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receives little sympathy. Some men make it a point to "lay up" occasionally so that they can get an edge on the owners or beat the skipper out of a couple of days . This practice, tho' not so harmful in these latitudes when the weather is fine , works cruelly on the man's shipmates when there's heavy work to be done. For this reason, a man often hears an earful of sarcasm and bantering when he lays up and unless his case is a serious, self-evident one, he is looked upon as a shirker. So with our crowd. Hunter lay down the day with a disordered stomach and shortly after another chap realized that he had an inflamed throat whilst " Finner" became concerned over a swelling of the knee. Some were worthy cases while others, the headachy and diarrhea case seized upon the least excuse for snatching a rest. The Old Man was lenient and no sooner did an invalid consult him than he'd dose him plenty and order him to lay up. Best to be tolerant, reck's he, than drive a sick man or one merely suspicious of being sick, out to work. June 23, 1925, Tuesday-41 degrees 36' N- 36 degrees W. Flat calm! The long passage and prevailing calm is working a spell of dejection over the people and the Skipper is said to be fuming like a tormented bull. But worse than this and adding to the lowered spirits is the skimping and the shortage of life's necessities. Potatoes have already run out and the preserved variety is being dished up, an indifferent dish at best. Orders are to exercise caution with the water whilst the ¡r ain-water tanks forr'd are nearly empty which means that unless we get a fall of heaven's dew, we'll soon go about 'thout washing clothes or person. Further the kerosene (illuminating oil) is being doled out and orders are that the foc 'sle lamp be kept very low between watch reliefs. The side lights are doused immediately dawn greys the horizon and the cabin is not so brightly lit up as before. A sorry predicament but a grim necessity when a man takes his ship to sea, reckoning on an hundred days passage and provisions his ship accordingly. It lowers the morale of the people aboard and sows the seeds of discontent. Come on, you breeze, for it's you that can alleviate this misery and by a miracle, raise our hopes and spirits. Saturday, June 27, 1925-Calm spell broken by a light sou'easterly air that, with galling slowness, works aft and raises hopes of a fair wind and " ten day more." Next day, Sunday, the 28th-It blew strong from aft and there was talk of winds, plotting courses on a chart and " betting." Never saw such a crowd for betting, especially the English speaking clean end. We already have a "five-bob" sweepstakes on the number of days passage in which nearly the whole ship's company is entered. The winner of this rakes in four pounds and to ensure proper management the list of names and dates is posted with the Mate. Now some are betting that we'll get into port next Sunday and others that we'll pay off in a fortnight ;

fying job when completed! June 15, 1925, Saturday-One hundred days at sea to date! Position at noon is 27 degreesN--42 degrees W. Light S.W. air wheeHng to the northeastard. June 14, 1925, Sunday-After a fickle afternoon and a squally night it settled down to a real sou'wester, a romping, homeward bound breeze. People getting the "Channels" and talking of wind and how many days more. Clothes being overhauled. June 16, 1925, Tuesday-A steamer sighted this forenoon on the starb'd bow. He came up quickly and when about three miles off, he showed his colors. The red, white and black of the German Republic . She surely was a credit to their industriousness, fine big motorship that she was. For his own reasons which he did not divulge, our skipper did not return the time-honoured courtesy and we sailed past the stranger in disdain . Wonder what his reasons for acting thus can be'? Is it pride that some sailingship men hold over steamboats or mayhap in his ship'? Or again, had he been torpedoed or for patriotic reasons, was he averse to saluting those who had sunk many of his nation's ships . Who knows : at any rate the old windbag bowled past the modern fellow with a fine but pathetic haughteur that reminds me of the epithet, " poor but proud." Fine breeze and squared yards . Wednesday, June 17, 1925-Noon position- 32 degrees 36' N--40 degrees W. June 19, 1925, Friday-We're on the southern track for New York. Mediterranean traffic to-day and see three steamboats as a result. Cheering ! June 20, 1925, Saturday-A leaden sky and a southerly wind that brings on a disgusting drizzle. Bowling along for old England with square yards, steering N.W. by W. for Queenstown. An Italian passenger steamer the S.S. COLOMBO bound west, passes us close astern this morn. June 21, 1925, Sunday- A dirty sou'wester today . The ship staggering along under all sail, dragging her sea-worn hulk, her moss-grown self thru' the spume at eight and nine knots. Rain and accompanying mist. Wind hauls to the nor'west and dies gradually. This is said to be typical N. Atlantic summer weather, a freshet for a few hours and then indifference. June 22, 1925, Monday-Wind goes ahead and falls light making it necessary to wear ship at 6 bells (7:00 P.M.) when all hands are called. These days there is a sudden epidemic of invalids, some whose cause is genuine and others who are merely " soldiering." A ship's forecastle is a bad place to fall ill as the unfortunate one is usually suspected of " laying down" on his shipmates and 17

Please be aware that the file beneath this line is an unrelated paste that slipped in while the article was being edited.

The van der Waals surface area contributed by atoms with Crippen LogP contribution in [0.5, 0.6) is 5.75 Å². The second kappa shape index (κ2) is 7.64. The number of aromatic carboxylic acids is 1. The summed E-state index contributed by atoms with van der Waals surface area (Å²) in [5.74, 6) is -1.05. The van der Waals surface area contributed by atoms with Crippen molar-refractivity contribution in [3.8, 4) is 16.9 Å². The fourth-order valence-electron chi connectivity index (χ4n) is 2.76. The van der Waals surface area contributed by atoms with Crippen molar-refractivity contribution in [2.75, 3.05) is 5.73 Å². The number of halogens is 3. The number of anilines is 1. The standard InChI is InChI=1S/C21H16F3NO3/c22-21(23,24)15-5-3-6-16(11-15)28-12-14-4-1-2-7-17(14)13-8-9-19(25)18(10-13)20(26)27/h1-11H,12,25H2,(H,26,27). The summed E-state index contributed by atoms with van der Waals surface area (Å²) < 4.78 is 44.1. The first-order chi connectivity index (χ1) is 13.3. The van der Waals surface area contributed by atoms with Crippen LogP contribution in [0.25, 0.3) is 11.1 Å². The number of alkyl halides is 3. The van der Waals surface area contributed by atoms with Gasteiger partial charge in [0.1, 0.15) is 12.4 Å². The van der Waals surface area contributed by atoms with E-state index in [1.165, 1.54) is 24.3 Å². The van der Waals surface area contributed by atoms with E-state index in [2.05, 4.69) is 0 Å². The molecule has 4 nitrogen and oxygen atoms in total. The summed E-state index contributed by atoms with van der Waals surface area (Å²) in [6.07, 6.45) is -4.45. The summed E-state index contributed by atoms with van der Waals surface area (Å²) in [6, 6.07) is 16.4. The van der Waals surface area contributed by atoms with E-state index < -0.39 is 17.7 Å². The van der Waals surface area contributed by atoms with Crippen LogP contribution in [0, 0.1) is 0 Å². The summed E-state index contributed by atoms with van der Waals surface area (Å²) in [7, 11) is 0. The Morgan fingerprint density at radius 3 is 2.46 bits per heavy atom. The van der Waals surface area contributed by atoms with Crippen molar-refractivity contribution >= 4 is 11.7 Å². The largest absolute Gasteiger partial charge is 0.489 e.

Sea History 003 - July 1975  

5 Square-rigged Sailing Craft in Existence, Part II • 14 Skaregrom Log • 23 The CONSTELLATION and her Rebuilding • 29 Maritime Museum News •...

Sea History 003 - July 1975  

5 Square-rigged Sailing Craft in Existence, Part II • 14 Skaregrom Log • 23 The CONSTELLATION and her Rebuilding • 29 Maritime Museum News •...

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